Rogeria lirata

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Rogeria lirata
Scientific classification
Kingdom: Animalia
Phylum: Arthropoda
Class: Insecta
Order: Hymenoptera
Family: Formicidae
Subfamily: Myrmicinae
Tribe: Solenopsidini
Genus: Rogeria
Species: R. lirata
Binomial name
Rogeria lirata
Kugler, C., 1994

Rogeria lirata P casent0900957.jpg

Rogeria lirata D casent0900957.jpg

Specimen Label

Reported as widespread throughout tropical South America (LaPolla and Sosa-Calvo 2006). Specimens from Guyana were collected from forest leaf-litter samples.


Kugler (1994) - germaini species group. As in Rogeria germaini but: 1) metapleural lobes larger, triangular, and 2) rugae on promesonotum more rounded and thicker than on head; one ruga begins near anteroventral corner of pronotum and continues unbroken to the metanotum.

Similar to Rogeria tonduzi.

Keys including this Species


Brazil, Colombia, Guyana, Peru and Trinidad

Latitudinal Distribution Pattern

Latitudinal Range: 5.532683° to -22.70361111°.

Tropical South

Distribution based on Regional Taxon Lists

Neotropical Region: Brazil, Colombia (type locality), Ecuador, Guyana, Peru, Trinidad and Tobago.

Distribution based on AntMaps


Distribution based on AntWeb specimens

Check data from AntWeb


The following is modified from Kugler (1994): Little is known about these cryptic ants. Collection records typically range from sea level to 1000m, but five species extend higher and two (Rogeria unguispina and Rogeria merenbergiana) can be found at 2000m. Rogeria are generally collected in moist forests (primary or secondary forests, coffee or cacao plantations), but at higher elevations can be found in pastures (Rogeria leptonana, Rogeria merenbergiana). Several species (Rogeria creightoni, Rogeria cuneola, Rogeria foreli) have been found in moist and dry climates. Rogeria foreli is the most unusual, with some members dwelling at over 1800m in the temperate mountains of southern Arizona.

Most species have only been collected as strays or by Berlese or Winkler sampling, from leaf litter and rotten wood, but occasionally among epiphytes and moss (Rogeria belti, creightoni, Rogeria exsulans). Nests of several species (belti, Rogeria blanda, merenbergiana) have been found under the loose bark of rotten logs. Nests of blanda and Rogeria tonduzi have been taken from the trunks of cacao trees. A nest of Rogeria leptonana was found at 1750m under a rock in a pasture.

Nests are rarely found. Males are known for only four species (belti, blanda, leptonana and Rogeria stigmatica) and queens associated through nest series for only nine species.


Males have not been collected.


The following information is derived from Barry Bolton's Online Catalogue of the Ants of the World.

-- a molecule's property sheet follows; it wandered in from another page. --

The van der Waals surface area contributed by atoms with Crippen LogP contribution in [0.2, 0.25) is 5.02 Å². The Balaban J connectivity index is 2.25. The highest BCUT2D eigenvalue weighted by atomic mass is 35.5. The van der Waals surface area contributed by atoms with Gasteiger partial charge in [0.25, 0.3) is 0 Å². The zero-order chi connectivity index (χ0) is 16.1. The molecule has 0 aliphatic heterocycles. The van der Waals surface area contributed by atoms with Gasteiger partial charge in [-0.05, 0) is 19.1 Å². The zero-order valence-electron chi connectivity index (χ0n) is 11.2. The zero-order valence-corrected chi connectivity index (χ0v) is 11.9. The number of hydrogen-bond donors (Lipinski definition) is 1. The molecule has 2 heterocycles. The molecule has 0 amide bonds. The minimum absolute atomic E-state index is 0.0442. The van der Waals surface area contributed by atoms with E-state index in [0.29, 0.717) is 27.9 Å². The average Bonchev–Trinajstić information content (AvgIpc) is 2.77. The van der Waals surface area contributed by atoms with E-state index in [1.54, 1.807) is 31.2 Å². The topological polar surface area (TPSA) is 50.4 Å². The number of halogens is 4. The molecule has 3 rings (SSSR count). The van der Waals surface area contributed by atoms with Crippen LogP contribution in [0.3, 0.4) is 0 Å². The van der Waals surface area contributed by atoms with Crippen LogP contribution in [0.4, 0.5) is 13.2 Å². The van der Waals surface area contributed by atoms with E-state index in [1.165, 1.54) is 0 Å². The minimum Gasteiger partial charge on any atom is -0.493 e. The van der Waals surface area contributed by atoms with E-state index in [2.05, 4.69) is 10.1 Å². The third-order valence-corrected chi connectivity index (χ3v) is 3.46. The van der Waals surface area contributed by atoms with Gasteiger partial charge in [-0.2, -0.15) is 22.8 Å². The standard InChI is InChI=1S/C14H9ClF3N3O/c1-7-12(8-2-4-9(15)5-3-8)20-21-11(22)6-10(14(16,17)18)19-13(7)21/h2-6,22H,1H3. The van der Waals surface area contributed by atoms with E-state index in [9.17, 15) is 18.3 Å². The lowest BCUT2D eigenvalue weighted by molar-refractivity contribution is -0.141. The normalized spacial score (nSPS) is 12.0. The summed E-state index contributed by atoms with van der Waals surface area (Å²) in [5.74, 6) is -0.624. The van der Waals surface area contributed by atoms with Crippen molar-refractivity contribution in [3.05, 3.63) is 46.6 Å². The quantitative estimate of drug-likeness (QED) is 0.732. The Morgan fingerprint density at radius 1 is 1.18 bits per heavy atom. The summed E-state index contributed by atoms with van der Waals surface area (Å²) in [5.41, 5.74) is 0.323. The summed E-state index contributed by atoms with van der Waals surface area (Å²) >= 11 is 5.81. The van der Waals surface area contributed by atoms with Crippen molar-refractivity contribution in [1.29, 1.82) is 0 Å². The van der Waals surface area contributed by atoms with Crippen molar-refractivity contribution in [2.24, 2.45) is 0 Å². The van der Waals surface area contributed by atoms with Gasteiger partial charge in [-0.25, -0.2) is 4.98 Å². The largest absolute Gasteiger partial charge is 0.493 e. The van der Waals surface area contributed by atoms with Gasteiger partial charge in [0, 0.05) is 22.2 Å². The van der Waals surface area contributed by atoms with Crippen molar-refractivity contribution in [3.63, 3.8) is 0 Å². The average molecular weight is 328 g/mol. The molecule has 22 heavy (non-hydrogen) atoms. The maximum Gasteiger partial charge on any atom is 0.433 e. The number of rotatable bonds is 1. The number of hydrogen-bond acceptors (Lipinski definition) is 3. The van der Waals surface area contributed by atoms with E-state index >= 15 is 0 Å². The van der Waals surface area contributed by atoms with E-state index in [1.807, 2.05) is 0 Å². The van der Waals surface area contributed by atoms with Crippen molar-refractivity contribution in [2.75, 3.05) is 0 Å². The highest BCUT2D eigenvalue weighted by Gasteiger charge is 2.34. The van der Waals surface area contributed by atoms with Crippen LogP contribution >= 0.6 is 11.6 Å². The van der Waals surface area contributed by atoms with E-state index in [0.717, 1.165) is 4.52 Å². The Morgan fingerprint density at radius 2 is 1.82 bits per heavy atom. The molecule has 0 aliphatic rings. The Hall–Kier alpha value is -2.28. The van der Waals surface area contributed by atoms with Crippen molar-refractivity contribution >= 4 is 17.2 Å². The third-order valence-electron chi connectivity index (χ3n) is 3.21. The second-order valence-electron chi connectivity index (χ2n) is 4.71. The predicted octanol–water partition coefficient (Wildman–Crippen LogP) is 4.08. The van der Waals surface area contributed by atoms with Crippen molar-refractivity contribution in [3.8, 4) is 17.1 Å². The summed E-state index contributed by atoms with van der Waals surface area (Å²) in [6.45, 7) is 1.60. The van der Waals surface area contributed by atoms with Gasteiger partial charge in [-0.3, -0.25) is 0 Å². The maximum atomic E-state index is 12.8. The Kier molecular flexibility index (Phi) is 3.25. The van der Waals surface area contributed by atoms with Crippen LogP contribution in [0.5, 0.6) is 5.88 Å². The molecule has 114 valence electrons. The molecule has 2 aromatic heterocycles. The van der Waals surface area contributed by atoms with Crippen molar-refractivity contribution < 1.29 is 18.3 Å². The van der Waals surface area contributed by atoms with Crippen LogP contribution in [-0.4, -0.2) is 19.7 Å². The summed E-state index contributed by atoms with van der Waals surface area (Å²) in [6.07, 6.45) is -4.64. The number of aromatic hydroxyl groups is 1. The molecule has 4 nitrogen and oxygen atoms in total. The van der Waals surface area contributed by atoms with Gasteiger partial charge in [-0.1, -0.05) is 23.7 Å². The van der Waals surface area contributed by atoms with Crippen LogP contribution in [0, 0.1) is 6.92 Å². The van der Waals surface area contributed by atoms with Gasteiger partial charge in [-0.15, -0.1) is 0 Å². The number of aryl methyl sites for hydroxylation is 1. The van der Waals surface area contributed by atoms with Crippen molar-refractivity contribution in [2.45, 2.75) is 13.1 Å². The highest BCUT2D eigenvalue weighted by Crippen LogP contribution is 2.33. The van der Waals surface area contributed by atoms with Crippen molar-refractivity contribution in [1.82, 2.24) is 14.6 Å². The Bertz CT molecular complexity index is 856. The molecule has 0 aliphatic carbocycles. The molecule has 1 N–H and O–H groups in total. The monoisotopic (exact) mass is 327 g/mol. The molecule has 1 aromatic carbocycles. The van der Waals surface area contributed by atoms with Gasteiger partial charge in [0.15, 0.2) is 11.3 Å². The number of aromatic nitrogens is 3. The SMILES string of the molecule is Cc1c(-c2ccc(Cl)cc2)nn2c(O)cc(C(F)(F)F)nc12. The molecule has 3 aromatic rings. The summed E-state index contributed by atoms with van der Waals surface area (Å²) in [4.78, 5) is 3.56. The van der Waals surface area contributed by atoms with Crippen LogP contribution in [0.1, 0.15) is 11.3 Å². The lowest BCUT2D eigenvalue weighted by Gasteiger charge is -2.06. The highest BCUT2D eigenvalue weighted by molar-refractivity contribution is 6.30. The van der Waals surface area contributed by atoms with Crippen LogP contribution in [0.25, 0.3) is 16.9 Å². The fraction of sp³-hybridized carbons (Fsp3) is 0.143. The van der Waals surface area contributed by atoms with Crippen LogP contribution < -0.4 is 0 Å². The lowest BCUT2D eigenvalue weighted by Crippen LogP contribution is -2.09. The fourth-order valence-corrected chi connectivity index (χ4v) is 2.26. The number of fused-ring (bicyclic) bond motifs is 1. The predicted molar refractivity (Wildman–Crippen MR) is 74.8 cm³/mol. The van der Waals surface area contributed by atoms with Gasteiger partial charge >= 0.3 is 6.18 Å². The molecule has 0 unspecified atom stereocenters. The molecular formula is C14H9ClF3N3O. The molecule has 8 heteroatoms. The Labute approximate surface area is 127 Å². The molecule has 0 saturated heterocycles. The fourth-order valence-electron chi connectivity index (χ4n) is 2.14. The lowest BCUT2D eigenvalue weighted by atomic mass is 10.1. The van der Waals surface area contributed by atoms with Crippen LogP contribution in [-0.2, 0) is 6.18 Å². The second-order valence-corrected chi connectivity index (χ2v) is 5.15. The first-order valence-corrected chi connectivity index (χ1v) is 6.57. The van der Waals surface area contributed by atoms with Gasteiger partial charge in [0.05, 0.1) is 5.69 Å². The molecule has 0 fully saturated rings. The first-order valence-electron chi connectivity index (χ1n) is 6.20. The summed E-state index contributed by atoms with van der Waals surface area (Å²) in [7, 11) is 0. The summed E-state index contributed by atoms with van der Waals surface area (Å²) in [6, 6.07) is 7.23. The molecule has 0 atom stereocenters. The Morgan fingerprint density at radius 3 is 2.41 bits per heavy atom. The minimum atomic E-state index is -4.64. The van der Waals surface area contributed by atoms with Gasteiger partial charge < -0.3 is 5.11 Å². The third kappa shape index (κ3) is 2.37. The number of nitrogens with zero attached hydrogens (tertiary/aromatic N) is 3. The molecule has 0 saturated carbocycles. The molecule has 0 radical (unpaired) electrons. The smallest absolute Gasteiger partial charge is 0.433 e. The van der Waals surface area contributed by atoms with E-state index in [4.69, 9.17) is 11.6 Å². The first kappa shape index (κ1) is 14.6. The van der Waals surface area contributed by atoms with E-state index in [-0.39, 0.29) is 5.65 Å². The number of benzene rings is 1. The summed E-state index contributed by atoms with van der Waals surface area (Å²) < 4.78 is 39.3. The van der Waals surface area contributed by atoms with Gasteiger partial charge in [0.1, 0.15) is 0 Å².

• lirata. Rogeria lirata Kugler, C. 1994: 43, figs. 28-30, 89-90 (w.q.) COLOMBIA.

Unless otherwise noted the text for the remainder of this section is reported from the publication that includes the original description.



Holotype and Paratype. TL 2.6-3.4 (3.3), HL 0.63-0.80 (0.78), HW 0.53-0.70 (0.67), SL 0.45-0.56 (0.55), EL 0.05-0.08 (0.08) (6-12 facets), 43 PW 0.39-0.51 (0.51), WL 0.65-0.87 (0.86), SpL 0.12-0.20 (0.175), PetL 0.31-0.47 (0.44), PpetL 0.17-0.23 (0.21)mm, CI 0.83-0.88 (0.86), OI 0.09-0.12 (0.12), SI 0.79-0.85 (0.82), PSI 0.19-0.23 (0.20). N=10

Kugler 1994 fig 24-31

Dentition as in Rogeria germaini. Nuchal groove forms a weak notch in lateral view. No clear angle between anterior and dorsal faces of pronotum. Spiracle faces slightly caudad, posterior edge within one diameter of nearest edge of propodeum. Petiolar peduncle with a sharp, but not lamellate keel. Petiolar node profile angular. Postpetiolar node in dorsal view shaped as in Figs. 24 or 49; sternum flat. Sting apparatus as described for germaini.

Divergent longitudinal rugae on frontal lobes grade into areolate sculpture at level of eyes. Sculpture of posterior head transversely arching rugose to rugose-areolate. Laterodorsa and sides of head longitudinally rugose-areolate; sides may be effaced to nearly smooth. Head microsculpture vestigial; intervals nearly smooth, quite shiny. Anterior face of pronotum areolate, becoming vermiculate-rugose on disc. Thick, rounded rugae of pro meso no tum may merge, but are rarely joined by cross-ridges. Rugae on meso- and metapleura sharper and more separated. Anterior and dorsal faces of petiolar node smooth. Sides and posterior faces of node in holotype longitudinally rugose-areolate, but weaker and more rugose in Trinidad specimen and nearly smooth in specimens from Peru. Microsculpture weak or absent; integument shiny.